Role of El Nino in heat build-up in Indian Ocean

The frequency and magnitude of El Ninos have increased in the recent decades. Photo: B. Jothi Ramalingam   | Photo Credit: B_JOTHI RAMALINGAM

The Indian Ocean has been warming at a rate faster than thought before (1.2 deg C during the past century). It is also the largest consistent contributor to the global ocean warming trends. Recent studies show that a warm Indian Ocean can in turn modulate the Pacific conditions including the El Nino events. So basically, such large warming over the Indian Ocean has implications on the global climate.

The western Indian Ocean, traditionally thought to have cooler sea surface temperatures (SSTs) than the central and eastern Indian Ocean, is surprisingly showing an even stronger summer warming trend over the whole of the 20th century than the central and eastern Indian Ocean. The warming is significantly so large that it may alter the monsoon circulation, monsoon rainfall over the ocean and land, marine food webs and fisheries (western Indian Ocean is one of the most productive oceans) and global climate including the El Nino.

A recent study focused on the causes for this warming and found that it was mainly due to El Nino events, which are getting stronger and more frequent during recent decades, possibly due to a changing climate. These El Nino events weaken the summer westerly (blowing from west to east) winds over the Indian Ocean. Winds have the effect of cooling the sea surface. Strong winds cause evaporation and loss of latent heat from the ocean leading to cooling. When the winds are weakened the opposite happens — the ocean warms.

The study published recently in the Journal of Climate was undertaken by Dr. Roxy Mathew Koll of the Indian Institute of Tropical Meteorology, Pune and co-authored by Ritika Kapoor, Pascal Terray and Sebastien Masson. This work is part of an Indo-French collaboration, carried out under the National Monsoon Mission set up by the Ministry of Earth Sciences.

The study found that the ocean atmospheric phenomenon — the El Nino, and its influence on the Walker Circulation were responsible for periodic weakening of monsoon westerlies and led to abnormally high summer sea surface temperatures in the western Indian Ocean. Walker Circulation represents the zonal (east-west) circulation over the tropics. In the Pacific, the trade winds blow from east to west. This is because of the low pressure in the west and high pressure in the east, which drives these winds. This is linked to the warm waters over the west Pacific and cool waters over the east Pacific. In the upper atmosphere, this trade wind circulation is completed by winds blowing from west to east.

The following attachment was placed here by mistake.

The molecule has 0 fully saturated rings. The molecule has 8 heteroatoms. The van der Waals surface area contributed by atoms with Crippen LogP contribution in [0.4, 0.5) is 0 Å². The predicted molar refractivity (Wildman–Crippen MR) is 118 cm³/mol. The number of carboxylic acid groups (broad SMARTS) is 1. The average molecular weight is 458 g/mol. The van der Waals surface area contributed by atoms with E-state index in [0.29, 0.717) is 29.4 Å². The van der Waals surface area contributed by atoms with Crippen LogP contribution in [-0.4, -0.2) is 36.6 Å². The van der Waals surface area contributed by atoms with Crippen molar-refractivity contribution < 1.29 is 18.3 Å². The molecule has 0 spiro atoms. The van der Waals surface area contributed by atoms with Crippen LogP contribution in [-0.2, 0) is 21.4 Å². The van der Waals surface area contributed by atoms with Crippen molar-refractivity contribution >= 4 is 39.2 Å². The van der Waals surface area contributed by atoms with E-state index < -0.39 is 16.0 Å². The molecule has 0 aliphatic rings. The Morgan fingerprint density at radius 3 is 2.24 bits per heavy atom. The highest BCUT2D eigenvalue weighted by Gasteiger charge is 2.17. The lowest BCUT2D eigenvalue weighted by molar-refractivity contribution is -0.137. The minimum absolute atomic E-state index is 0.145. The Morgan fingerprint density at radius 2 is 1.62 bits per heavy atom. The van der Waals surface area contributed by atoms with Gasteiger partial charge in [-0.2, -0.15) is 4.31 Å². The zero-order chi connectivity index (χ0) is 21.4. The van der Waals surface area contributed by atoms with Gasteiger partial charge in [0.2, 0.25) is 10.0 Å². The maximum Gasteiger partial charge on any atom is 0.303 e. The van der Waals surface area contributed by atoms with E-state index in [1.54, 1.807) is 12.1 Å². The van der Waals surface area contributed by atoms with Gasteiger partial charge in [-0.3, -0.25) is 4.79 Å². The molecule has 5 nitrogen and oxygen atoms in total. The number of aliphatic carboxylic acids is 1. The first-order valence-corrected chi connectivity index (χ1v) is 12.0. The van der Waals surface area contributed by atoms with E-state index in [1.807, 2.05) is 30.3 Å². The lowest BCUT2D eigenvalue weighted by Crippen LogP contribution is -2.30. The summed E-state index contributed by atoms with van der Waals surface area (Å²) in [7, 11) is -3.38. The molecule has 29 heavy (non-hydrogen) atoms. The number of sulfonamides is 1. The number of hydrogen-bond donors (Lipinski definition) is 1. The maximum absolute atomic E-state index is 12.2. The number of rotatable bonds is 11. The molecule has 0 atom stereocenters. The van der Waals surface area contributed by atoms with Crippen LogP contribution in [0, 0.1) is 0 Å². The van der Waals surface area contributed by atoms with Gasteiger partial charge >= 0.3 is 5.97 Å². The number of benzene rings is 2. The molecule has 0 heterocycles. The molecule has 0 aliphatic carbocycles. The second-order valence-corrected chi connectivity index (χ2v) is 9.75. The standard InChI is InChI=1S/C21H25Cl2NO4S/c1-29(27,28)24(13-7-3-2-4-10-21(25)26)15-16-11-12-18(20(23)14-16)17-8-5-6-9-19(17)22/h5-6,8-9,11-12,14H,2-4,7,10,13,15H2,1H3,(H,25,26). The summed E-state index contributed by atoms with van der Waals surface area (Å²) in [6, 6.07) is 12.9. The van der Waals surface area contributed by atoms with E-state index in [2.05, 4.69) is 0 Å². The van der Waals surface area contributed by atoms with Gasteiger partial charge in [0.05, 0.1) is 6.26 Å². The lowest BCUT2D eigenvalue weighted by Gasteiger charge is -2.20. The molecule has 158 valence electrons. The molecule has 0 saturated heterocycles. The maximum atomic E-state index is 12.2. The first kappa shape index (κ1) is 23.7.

During summer, this Pacific cell is linked to the monsoon westerlies in the Indian Ocean. During an El Nino, due to warm waters in the east and cool waters in the west, the pressure systems also change, reversing (shifting) the Walker circulation. The wind direction reverses and the whole circulatory system shifts eastward leaving only weak surface westerlies in the western Indian Ocean. This results in ocean warming in the Western Indian Ocean.

A simultaneous correlation analysis between the eastern Pacific and

global summer mean SST anomalies, after removing the global warming trends, depicts significant positive correlation over the western Indian Ocean. This indicates that ENSO dominates the western tropical Indian Ocean variability during summer.

“The frequency and magnitude of El Ninos have also increased in the recent decades, possibly due to global warming. This means a piling up of heat on the Indian Ocean,” notes Dr. Roxy Koll in an email.

Unlike the Pacific or the Atlantic Oceans, the Indian Ocean is land-locked on the north. This means that the ocean circulation which carries the tropical heat towards the poles is restricted in the Indian Ocean, withholding the piled up heat.

When queried how Indian Ocean warming affects the El Nino, Dr. Koll noted: “Earlier studies have shown that enhanced tropical Indian Ocean warming in recent decades favours stronger trade winds in the western Pacific via the Walker circulation and hence is likely to suppress the El Nino events.”

“The western Indian Ocean, due to its cool, nutrient rich waters, is

abundant with marine phytoplankton and the fisheries thrive on it. Excessive warm waters can be detrimental to phytoplankton production which in turn affects the fisheries,” he notes.

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Printable version | Nov 30, 2021 9:39:54 AM |

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